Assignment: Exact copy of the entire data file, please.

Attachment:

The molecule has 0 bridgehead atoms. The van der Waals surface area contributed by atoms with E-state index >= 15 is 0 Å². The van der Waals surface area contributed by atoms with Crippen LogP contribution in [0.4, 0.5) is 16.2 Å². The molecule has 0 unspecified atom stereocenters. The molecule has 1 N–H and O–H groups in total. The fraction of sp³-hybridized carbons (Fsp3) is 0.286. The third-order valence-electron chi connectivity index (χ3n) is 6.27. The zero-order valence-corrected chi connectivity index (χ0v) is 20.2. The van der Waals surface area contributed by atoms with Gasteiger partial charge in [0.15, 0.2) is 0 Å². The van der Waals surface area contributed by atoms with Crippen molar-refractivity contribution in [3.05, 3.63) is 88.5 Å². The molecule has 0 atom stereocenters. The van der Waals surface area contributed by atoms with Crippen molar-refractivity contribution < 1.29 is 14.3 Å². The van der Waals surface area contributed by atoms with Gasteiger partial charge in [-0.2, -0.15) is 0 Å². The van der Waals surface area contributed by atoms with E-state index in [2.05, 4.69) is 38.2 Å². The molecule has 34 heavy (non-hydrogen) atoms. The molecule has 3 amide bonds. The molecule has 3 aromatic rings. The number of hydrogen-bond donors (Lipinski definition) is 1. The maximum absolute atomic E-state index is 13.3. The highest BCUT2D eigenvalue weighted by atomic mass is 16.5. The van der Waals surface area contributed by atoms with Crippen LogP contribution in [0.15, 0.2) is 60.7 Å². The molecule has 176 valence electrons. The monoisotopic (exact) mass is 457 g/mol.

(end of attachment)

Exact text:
The molecule has 0 bridgehead atoms. The van der Waals surface area contributed by atoms with E-state index >= 15 is 0 Å². The van der Waals surface area contributed by atoms with Crippen LogP contribution in [0.4, 0.5) is 16.2 Å². The molecule has 0 unspecified atom stereocenters. The molecule has 1 N–H and O–H groups in total. The fraction of sp³-hybridized carbons (Fsp3) is 0.286. The third-order valence-electron chi connectivity index (χ3n) is 6.27. The zero-order valence-corrected chi connectivity index (χ0v) is 20.2. The van der Waals surface area contributed by atoms with Gasteiger partial charge in [0.15, 0.2) is 0 Å². The van der Waals surface area contributed by atoms with Crippen molar-refractivity contribution in [3.05, 3.63) is 88.5 Å². The molecule has 0 atom stereocenters. The van der Waals surface area contributed by atoms with Crippen molar-refractivity contribution < 1.29 is 14.3 Å². The van der Waals surface area contributed by atoms with Gasteiger partial charge in [-0.2, -0.15) is 0 Å². The van der Waals surface area contributed by atoms with E-state index in [2.05, 4.69) is 38.2 Å². The molecule has 34 heavy (non-hydrogen) atoms. The molecule has 3 amide bonds. The molecule has 3 aromatic rings. The number of hydrogen-bond donors (Lipinski definition) is 1. The maximum absolute atomic E-state index is 13.3. The highest BCUT2D eigenvalue weighted by atomic mass is 16.5. The van der Waals surface area contributed by atoms with Crippen LogP contribution in [0.15, 0.2) is 60.7 Å². The molecule has 176 valence electrons. The monoisotopic (exact) mass is 457 g/mol.